Monday, June 14, 2010

The Repealer

Senator Brownback, in his campaign for Governor of Kansas, has proposed creating an office of the "Repealer," whose charter is a bit murky at this point but who would apparently have the task of disposing of silly, obsolete, or excessively burdensome state regulations and laws. The suggestion is part of a trend of states to clean up their law and regulation books to get rid of unnecessary and obsolete material. Michigan, apparently, has repealed the laws against prizefighting and dueling.

Wait a minute -- dueling? Look, the idea of going through the law books and getting rid of outdated and obsolete material is a good one. As Senator Brownback points out, it seems as though regulations just increase endlessly and "nothing is ever subtracted from the system." People are rightly frustrated that there seem to be never-ending incursions on everyday freedom, and it's a good idea to check that government regulations which may have made sense when adopted are still necessary, appropriate, and wise, and to get rid of them if they aren't.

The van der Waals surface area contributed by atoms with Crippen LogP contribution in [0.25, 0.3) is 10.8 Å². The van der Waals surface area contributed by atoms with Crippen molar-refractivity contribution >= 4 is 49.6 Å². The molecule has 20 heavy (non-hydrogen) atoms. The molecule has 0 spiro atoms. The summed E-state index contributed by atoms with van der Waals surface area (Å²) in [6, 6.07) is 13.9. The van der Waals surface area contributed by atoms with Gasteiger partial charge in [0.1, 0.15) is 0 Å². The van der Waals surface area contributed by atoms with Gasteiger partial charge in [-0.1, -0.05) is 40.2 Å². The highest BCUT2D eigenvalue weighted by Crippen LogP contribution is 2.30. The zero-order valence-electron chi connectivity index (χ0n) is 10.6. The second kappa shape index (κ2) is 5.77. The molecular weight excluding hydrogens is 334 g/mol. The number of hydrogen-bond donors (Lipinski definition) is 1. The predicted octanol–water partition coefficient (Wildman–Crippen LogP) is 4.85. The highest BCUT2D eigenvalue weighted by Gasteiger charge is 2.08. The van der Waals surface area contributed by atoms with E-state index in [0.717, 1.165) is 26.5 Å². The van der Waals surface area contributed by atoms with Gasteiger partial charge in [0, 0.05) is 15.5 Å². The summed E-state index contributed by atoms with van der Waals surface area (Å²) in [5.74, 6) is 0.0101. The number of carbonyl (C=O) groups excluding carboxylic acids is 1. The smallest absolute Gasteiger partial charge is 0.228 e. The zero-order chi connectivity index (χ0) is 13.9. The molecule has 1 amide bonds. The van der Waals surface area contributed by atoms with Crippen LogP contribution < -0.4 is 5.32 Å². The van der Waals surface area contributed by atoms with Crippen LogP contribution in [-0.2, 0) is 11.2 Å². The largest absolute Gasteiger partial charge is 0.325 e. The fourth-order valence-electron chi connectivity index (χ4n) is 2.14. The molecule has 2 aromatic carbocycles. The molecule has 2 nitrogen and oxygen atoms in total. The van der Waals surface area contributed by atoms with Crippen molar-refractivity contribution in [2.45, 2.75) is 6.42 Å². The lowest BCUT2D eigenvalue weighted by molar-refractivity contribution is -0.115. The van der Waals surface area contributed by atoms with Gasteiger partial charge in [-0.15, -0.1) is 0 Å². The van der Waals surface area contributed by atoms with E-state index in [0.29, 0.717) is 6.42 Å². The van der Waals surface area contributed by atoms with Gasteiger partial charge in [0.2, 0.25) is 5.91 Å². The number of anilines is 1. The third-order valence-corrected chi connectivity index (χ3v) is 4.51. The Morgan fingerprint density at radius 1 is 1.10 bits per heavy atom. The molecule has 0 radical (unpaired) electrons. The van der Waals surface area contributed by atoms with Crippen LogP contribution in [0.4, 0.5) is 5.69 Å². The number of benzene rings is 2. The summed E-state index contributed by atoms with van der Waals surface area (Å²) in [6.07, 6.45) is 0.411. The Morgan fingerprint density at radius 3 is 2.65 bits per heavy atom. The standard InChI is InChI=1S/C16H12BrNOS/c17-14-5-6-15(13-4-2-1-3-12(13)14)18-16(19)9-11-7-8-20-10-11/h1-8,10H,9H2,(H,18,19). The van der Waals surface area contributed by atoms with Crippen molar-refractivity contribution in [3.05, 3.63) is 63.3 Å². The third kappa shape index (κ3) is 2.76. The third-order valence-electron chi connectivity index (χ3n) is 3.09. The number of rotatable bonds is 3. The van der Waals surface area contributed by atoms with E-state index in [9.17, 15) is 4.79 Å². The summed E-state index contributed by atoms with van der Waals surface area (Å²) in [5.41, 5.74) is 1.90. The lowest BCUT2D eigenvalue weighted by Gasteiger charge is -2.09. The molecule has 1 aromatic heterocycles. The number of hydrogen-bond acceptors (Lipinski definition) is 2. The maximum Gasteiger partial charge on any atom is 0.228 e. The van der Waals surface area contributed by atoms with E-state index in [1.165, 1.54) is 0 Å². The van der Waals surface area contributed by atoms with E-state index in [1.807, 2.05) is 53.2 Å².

But dueling? It's not as though dueling has become OK over time. There used to be a serious problem of people dueling over alleged points of honor -- and let's not forget that dueling involves a private agreement between two people that it's OK for one of them to kill the other. That was properly suppressed, and if dueling were made legal I could imagine some young hotheads taking it up anew. Kids do crazy things, and if you could get around the laws against murder so long as there was an agreement between the people involved I would expect some people would do it.

Fortunately, the stated reason for repealing the dueling law in Michigan is that other, more modern laws clearly make dueling illegal anyway, so there's no need to maintain a specific law against it. But frankly, I would have kept that one. The news headline is "dueling decriminalized," and that's not a headline you want.

No comments: